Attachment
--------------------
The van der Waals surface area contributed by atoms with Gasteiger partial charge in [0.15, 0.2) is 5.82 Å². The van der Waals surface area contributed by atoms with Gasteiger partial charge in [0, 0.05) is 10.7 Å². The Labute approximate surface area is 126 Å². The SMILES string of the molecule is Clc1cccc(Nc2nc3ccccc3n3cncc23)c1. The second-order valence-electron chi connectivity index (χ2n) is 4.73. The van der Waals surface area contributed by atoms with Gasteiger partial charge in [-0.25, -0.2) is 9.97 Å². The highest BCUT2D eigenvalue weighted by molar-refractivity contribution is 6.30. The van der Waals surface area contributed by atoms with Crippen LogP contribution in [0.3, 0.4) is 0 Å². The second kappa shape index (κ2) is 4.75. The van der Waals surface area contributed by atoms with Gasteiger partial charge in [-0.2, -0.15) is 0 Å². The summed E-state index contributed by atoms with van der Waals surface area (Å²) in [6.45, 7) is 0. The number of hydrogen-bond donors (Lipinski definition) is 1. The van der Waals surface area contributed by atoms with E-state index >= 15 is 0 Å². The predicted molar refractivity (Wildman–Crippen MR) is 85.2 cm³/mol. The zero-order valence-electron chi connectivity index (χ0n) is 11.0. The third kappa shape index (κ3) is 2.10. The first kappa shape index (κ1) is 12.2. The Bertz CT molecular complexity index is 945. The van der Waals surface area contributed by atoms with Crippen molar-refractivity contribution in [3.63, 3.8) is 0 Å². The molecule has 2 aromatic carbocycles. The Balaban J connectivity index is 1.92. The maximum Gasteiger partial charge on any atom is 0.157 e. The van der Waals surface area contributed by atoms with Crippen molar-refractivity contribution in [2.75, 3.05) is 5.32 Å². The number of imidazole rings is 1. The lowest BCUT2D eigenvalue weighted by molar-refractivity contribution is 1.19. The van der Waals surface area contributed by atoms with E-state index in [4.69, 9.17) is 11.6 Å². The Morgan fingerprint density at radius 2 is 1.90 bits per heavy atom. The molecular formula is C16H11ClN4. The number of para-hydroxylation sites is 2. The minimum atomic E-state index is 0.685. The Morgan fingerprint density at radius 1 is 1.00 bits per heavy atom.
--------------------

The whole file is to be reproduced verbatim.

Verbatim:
The van der Waals surface area contributed by atoms with Gasteiger partial charge in [0.15, 0.2) is 5.82 Å². The van der Waals surface area contributed by atoms with Gasteiger partial charge in [0, 0.05) is 10.7 Å². The Labute approximate surface area is 126 Å². The SMILES string of the molecule is Clc1cccc(Nc2nc3ccccc3n3cncc23)c1. The second-order valence-electron chi connectivity index (χ2n) is 4.73. The van der Waals surface area contributed by atoms with Gasteiger partial charge in [-0.25, -0.2) is 9.97 Å². The highest BCUT2D eigenvalue weighted by molar-refractivity contribution is 6.30. The van der Waals surface area contributed by atoms with Crippen LogP contribution in [0.3, 0.4) is 0 Å². The second kappa shape index (κ2) is 4.75. The van der Waals surface area contributed by atoms with Gasteiger partial charge in [-0.2, -0.15) is 0 Å². The summed E-state index contributed by atoms with van der Waals surface area (Å²) in [6.45, 7) is 0. The number of hydrogen-bond donors (Lipinski definition) is 1. The van der Waals surface area contributed by atoms with E-state index >= 15 is 0 Å². The predicted molar refractivity (Wildman–Crippen MR) is 85.2 cm³/mol. The zero-order valence-electron chi connectivity index (χ0n) is 11.0. The third kappa shape index (κ3) is 2.10. The first kappa shape index (κ1) is 12.2. The Bertz CT molecular complexity index is 945. The van der Waals surface area contributed by atoms with Crippen molar-refractivity contribution in [3.63, 3.8) is 0 Å². The molecule has 2 aromatic carbocycles. The Balaban J connectivity index is 1.92. The maximum Gasteiger partial charge on any atom is 0.157 e. The van der Waals surface area contributed by atoms with Crippen molar-refractivity contribution in [2.75, 3.05) is 5.32 Å². The number of imidazole rings is 1. The lowest BCUT2D eigenvalue weighted by molar-refractivity contribution is 1.19. The van der Waals surface area contributed by atoms with E-state index in [4.69, 9.17) is 11.6 Å². The Morgan fingerprint density at radius 2 is 1.90 bits per heavy atom. The molecular formula is C16H11ClN4. The number of para-hydroxylation sites is 2. The minimum atomic E-state index is 0.685. The Morgan fingerprint density at radius 1 is 1.00 bits per heavy atom.